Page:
The retro cassette tape is an iconic piece of music history. I remember specifically driving with my Mum in town, listening to ABBA cassettes. Then, as I grew up and we upgraded cars, CD‘s were all the rage.. there’s something about So Fresh CD’s that will always have a special place in my heart. 5 years later, I was gifted an iPod. I (completely legally) obtained music via Limewire and infected my family’s home desktop with many virus’.. whatever it takes to listen to bangers everyday.
After purchasing my first iPhone, Spotify was my new love. Personally curated playlists and music recommended for me was awesome. I pay AU$6 per month for unlimited music streaming of my favourite artists.
The Evolution of Music Devices
- In 1963, the Philips Company introduced the compact cassette as a new was of listening to music. This was the first type of music player…
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It’s taken a fair bit of time to get the idea down to something as concise as this, and a fair few iterations along the way, and to be honest I’m still not even sure if I’ll stick with it, but hopefully it’ll work itself out.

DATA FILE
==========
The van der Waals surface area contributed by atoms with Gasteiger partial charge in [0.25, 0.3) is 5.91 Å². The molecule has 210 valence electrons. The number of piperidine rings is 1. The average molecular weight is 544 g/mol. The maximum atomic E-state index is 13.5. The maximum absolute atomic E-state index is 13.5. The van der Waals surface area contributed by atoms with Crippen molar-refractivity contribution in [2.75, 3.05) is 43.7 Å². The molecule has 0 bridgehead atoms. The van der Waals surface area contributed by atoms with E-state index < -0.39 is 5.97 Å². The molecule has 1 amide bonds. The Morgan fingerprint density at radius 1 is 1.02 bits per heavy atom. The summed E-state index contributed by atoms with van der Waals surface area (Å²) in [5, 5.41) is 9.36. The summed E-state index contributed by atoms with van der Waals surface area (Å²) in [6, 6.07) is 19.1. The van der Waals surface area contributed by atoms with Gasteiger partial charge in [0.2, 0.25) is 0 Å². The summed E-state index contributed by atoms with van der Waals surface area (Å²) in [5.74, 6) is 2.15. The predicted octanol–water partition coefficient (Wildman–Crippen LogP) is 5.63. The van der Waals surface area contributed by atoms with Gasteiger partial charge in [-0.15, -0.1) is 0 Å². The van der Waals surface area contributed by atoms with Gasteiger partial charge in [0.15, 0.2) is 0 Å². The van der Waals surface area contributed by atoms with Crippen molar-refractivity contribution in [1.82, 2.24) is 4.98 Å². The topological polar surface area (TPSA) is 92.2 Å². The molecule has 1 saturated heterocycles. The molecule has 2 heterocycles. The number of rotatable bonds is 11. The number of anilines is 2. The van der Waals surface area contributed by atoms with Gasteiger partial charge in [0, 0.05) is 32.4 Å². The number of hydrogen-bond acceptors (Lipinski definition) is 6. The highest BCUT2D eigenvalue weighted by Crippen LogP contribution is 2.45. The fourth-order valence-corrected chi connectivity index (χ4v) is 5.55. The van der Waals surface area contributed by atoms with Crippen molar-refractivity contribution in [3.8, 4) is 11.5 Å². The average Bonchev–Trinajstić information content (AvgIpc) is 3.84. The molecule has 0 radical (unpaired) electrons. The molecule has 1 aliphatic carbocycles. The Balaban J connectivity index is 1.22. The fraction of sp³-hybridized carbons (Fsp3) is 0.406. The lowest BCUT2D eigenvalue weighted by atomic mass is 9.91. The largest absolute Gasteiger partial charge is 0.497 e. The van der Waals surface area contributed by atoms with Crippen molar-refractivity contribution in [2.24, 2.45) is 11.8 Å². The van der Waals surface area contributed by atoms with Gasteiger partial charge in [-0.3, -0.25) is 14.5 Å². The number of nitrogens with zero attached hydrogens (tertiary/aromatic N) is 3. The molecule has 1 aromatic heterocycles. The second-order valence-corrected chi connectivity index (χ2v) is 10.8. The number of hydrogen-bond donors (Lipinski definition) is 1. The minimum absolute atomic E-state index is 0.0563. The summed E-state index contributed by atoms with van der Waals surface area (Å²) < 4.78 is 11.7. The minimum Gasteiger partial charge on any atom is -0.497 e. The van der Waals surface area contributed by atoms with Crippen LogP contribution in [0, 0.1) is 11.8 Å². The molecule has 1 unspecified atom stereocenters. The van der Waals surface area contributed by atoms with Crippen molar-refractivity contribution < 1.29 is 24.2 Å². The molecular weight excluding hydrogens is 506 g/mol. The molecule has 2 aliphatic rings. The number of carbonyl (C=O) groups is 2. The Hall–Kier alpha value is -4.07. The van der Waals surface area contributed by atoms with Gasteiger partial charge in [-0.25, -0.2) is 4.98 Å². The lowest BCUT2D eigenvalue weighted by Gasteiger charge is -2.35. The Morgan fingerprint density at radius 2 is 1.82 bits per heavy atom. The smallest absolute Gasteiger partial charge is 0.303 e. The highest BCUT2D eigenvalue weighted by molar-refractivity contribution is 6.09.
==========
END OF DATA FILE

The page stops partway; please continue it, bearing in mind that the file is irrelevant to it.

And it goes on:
For the final project I’m thinking of looking at video games (shock horror), but more specifically, how said video games depict the future, be it through general game design, architecture, etc. Is this depiction akin to Dystopia, or Utopia? And more importantly, how closely does this depiction fall in line with the reality of our current world.
This idea came from watching Jayden play Horizon: Zero Dawn. Mostly, I was intrigued by the amount of nature present in a game about robot dinosaurs and a dystopian future version of Earth. It was something new, and I thought it could be interesting to see if there was correlations between what was happening in the world at the time, and the dystopian video games that were produced at this time. Did the old dystopian imagery of a grey metropolis covered earth start to seem a little too close to the current reality?
Now bear in mind that I haven’t, as of this moment, played this game (Although that’s definitely one of my “research” avenues for this project) so any of my very rough descriptions of the storyline could definitely be not correct in the slightest. But getting back to the point…